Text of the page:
Local News

Raleigh man: Who to call about sinkhole?

Posted June 5, 2013

— A Raleigh homeowner trying to do the right thing said he has been stymied by the city when he sought help with a sinkhole forming on his property.

Chris Ertel has owned his home for about five years, and the 25-foot-long washout under his driveway has been there almost that long. There's no dirt supporting his driveway, and Ertel is worried the whole thing will collapse and injure someone in his family or a neighbor.

"I've had other friends that are engineers look at it and say, 'You've got to call somebody.' I'm like "Who do I call?" Ertel asked. See,Click, Fix -- Report an issue in Raleigh

Before he invests in a fix, Ertel wants to establish whether that is his responsibility or someone else's.

"I can't get the city to return any calls. I can't get the builder to return any phone calls because they're out of business. I'm out of options," Ertel said.

Man seeks adivce for sinkhole under driveway Man seeks adivce for sinkhole under driveway

"My wife and I have two small children, and we don't even allow them to play in the yard," he said. "I don't even park my car on this side of the driveway right now."

Ertel said if the fix is his to fund, he will do so, but before he shells out, he wants to know who is ultimately responsible.

After WRAL News put Ertel in touch with the proper city contact, a representative scheduled an appointment to check out the damage to his property next Monday.


This story is closed for comments.

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  • superman Jun 7, 2013

    I would have gone outside every time during a heavy rain. I would have known if the problem was a storm drain problem. I would have covered the hole with plastic. Allow it to dry for a couple days and then dig down a little to see if there was any standing water. I would measure the length and depth of the hole every month to try to get an idea of what the hole was doing. As with any problem the more knowledgeable you are the better prepared you are to get a good solution. If you dont know anything--it is like going to the doctor and telling him you dont feel good. Kinda hard to fix if all you can tell the engineer that it has been there for 5 years and it has been getting bigger.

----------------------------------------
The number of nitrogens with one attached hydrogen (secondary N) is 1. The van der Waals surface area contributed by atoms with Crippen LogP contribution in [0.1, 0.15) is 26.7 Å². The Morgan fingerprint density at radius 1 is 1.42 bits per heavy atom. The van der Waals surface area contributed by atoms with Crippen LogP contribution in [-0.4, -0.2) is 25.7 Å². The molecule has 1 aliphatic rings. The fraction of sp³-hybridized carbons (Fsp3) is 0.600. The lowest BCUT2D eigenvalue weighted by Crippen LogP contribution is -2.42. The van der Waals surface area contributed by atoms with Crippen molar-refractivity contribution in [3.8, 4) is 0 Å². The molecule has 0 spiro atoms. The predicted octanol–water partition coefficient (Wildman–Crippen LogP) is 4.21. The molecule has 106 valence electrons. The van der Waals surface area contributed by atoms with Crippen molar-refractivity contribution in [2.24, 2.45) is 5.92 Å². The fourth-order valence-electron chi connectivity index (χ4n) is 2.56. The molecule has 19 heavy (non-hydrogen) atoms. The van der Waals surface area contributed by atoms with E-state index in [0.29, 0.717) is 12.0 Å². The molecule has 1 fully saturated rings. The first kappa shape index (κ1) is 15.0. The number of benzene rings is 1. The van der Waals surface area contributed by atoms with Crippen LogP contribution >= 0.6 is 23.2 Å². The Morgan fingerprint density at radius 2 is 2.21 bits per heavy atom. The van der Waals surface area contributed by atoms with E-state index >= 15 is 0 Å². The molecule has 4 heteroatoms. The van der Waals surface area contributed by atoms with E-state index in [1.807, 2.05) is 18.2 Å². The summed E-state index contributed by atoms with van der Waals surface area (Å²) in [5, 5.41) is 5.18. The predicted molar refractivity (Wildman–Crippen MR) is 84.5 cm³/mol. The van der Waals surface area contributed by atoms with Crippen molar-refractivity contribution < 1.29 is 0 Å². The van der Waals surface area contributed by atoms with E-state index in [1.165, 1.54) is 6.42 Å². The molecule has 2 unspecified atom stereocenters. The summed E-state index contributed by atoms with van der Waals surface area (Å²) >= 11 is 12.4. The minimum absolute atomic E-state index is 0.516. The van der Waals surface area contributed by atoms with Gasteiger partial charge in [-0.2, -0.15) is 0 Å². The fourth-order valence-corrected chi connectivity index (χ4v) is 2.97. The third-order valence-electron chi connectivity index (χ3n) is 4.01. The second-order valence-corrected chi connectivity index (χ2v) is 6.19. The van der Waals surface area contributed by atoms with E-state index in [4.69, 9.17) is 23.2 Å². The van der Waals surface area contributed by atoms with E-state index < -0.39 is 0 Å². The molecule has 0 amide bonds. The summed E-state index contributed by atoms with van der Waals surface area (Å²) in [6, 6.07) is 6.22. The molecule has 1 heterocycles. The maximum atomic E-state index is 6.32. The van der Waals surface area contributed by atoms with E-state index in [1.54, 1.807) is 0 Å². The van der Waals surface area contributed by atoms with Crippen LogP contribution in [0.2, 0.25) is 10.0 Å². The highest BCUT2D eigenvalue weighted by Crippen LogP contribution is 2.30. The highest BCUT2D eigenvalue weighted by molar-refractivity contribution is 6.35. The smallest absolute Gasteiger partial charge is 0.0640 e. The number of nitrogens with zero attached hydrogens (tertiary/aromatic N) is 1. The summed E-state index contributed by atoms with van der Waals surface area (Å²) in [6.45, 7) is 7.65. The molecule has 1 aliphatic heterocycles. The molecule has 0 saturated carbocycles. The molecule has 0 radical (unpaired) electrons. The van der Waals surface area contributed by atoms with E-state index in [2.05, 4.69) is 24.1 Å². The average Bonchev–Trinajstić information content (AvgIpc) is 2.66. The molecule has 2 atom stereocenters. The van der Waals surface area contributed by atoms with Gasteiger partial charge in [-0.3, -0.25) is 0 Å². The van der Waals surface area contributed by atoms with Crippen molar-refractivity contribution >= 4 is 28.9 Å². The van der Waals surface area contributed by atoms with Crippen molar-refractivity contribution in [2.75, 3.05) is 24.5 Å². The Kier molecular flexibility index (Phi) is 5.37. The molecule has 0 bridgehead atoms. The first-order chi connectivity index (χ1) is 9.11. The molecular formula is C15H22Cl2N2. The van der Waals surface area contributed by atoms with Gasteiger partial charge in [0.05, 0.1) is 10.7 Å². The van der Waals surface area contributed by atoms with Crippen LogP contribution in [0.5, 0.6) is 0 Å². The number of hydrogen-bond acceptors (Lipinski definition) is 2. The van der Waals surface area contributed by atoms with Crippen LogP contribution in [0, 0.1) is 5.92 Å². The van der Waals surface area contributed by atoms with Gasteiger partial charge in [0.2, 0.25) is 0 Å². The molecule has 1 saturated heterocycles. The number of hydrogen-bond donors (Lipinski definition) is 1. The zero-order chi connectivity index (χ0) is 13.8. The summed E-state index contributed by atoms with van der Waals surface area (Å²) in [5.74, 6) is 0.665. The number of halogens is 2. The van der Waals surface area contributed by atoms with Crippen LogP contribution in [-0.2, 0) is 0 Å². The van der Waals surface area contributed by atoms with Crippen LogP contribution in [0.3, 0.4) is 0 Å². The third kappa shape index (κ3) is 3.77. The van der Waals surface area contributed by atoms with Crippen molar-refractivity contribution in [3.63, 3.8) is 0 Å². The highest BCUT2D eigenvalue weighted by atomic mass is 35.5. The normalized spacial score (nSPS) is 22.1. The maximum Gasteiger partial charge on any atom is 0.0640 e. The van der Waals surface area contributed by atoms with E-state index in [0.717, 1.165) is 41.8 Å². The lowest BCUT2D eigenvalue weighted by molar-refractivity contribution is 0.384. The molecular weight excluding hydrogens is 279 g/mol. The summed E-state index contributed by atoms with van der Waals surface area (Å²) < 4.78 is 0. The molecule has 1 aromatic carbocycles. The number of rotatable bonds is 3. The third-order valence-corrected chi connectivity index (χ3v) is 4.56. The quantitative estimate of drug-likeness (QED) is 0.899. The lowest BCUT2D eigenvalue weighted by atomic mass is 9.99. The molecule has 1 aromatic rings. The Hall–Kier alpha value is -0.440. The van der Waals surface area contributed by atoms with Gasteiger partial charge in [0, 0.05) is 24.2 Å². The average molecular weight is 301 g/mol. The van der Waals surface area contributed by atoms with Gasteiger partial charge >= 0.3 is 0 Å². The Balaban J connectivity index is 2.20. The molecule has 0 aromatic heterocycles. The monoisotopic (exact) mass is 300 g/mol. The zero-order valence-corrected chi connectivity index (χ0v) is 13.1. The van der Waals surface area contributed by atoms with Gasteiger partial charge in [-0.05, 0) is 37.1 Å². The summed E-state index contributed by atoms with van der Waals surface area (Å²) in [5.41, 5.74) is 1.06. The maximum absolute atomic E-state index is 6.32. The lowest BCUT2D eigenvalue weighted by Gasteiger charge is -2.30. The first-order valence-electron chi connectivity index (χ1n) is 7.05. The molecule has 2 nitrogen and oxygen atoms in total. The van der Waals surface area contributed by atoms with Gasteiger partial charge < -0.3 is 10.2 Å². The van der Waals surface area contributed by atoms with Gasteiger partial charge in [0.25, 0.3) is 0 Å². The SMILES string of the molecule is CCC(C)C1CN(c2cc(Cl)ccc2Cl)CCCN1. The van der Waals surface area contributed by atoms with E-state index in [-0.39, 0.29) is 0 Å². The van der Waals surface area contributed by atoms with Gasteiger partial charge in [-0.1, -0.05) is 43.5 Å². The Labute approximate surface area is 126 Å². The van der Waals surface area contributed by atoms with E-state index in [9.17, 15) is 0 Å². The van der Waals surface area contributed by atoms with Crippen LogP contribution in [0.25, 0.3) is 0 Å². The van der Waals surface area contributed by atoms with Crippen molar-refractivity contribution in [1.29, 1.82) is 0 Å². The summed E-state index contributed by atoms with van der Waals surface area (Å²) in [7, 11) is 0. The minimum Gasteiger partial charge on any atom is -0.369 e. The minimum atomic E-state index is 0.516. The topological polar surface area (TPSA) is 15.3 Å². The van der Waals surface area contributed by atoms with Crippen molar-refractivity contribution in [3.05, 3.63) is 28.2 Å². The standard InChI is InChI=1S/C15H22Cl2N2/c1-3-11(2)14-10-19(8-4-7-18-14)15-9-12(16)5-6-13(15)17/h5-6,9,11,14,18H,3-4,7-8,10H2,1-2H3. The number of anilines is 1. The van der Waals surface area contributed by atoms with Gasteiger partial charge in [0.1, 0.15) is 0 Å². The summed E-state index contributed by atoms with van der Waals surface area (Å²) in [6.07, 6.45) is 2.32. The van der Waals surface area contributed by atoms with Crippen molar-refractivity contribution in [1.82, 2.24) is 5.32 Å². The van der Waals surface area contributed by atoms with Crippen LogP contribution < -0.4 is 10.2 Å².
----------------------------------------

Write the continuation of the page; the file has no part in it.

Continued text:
• superman Jun 7, 2013

    Rebelyell5 I wouldnt have neglected the problem for 5 (five) years.

  • superman Jun 7, 2013

    He is not likely to get any help from his insurance company when he tells them the problem is 5 years old. Home owners are expected to report or repair before the problem is compounded and the cost of the repair escalutes. Problem might have been fixed 5 years ago for $500 and that would have been his deductible. Now 5 years later it may cost $3000.00. Insurance companies are not dumb. If he gets anything he would probably have to take them to Small Claims Court and that will cost him about $400.00 to file. If the problem was caused by storm water runoff-- his neighbors would likely have the same problem on his side of the street. Not likely that the problem would be isolated to his one house unless his house is the only one on the street. It is always good to exercise some "common sense".